In this issue, members of the Boston Collaborative Drug Surveillance Program report on 24 drug-related deaths in hospitalized medical patients. The five-year study monitored more than 26,000 acutely ill patients, spanning seven countries. In this sense, the report represents an overview of therapeutic practices, and their attendant hazards, in the Western world.
A death rate of nearly one per thousand (0.9 per 1,000, to be exact) may seem disquietingly high at first sight. A closer look at the study protocol, however, makes it clear that the outlook isn't all that bleak. For one, the five deaths from intravenous fluid overload weight the data unfavorably, inasmuch as the drug (ie, water plus additives) is less at fault than the mode of administration (ie, too much, too fast).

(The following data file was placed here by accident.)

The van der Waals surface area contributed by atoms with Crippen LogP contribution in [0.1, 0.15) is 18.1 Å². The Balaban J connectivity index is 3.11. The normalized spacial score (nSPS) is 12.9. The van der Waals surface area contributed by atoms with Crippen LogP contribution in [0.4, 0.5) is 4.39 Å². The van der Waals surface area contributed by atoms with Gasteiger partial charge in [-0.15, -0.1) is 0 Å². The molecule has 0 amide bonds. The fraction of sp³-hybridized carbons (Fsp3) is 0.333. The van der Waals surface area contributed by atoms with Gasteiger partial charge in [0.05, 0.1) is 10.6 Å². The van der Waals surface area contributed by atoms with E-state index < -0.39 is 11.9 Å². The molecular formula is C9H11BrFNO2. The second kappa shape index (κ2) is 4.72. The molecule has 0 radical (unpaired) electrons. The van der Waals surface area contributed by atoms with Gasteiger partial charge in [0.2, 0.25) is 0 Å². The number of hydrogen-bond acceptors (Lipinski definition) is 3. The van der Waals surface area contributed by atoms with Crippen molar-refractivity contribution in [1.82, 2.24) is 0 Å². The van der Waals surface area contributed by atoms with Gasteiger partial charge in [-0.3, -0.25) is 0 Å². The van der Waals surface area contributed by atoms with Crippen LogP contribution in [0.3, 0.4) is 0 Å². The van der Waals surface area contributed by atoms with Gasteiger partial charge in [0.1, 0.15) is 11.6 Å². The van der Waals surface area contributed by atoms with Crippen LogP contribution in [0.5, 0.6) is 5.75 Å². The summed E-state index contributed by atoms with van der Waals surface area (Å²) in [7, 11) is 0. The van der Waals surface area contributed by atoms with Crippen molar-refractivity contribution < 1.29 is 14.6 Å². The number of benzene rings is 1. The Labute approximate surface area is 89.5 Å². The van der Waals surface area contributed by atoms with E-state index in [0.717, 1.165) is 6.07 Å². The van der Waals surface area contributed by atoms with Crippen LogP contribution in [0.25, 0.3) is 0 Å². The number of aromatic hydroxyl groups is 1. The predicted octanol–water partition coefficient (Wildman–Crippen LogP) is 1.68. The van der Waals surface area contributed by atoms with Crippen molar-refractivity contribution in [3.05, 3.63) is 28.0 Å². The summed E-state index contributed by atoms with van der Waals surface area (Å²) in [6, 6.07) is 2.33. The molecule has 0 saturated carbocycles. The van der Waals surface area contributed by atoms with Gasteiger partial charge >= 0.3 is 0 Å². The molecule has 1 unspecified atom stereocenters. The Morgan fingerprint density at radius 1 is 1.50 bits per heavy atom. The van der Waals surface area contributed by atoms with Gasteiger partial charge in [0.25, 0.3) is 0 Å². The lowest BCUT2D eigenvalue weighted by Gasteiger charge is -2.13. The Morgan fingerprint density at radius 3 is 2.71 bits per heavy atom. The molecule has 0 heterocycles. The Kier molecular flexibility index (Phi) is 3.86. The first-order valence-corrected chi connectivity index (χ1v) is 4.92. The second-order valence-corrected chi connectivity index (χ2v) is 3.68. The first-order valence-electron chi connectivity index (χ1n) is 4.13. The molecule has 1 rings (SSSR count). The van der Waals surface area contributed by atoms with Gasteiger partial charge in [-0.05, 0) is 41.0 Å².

Then too, the majority of drug-related deaths occurred in patients so sick as to require hospital admission; and of these, most were severely or
de Jong RH. Drug-Related Deaths. JAMA. 1977;237(9):898. doi:10.1001/jama.1977.03270360060023
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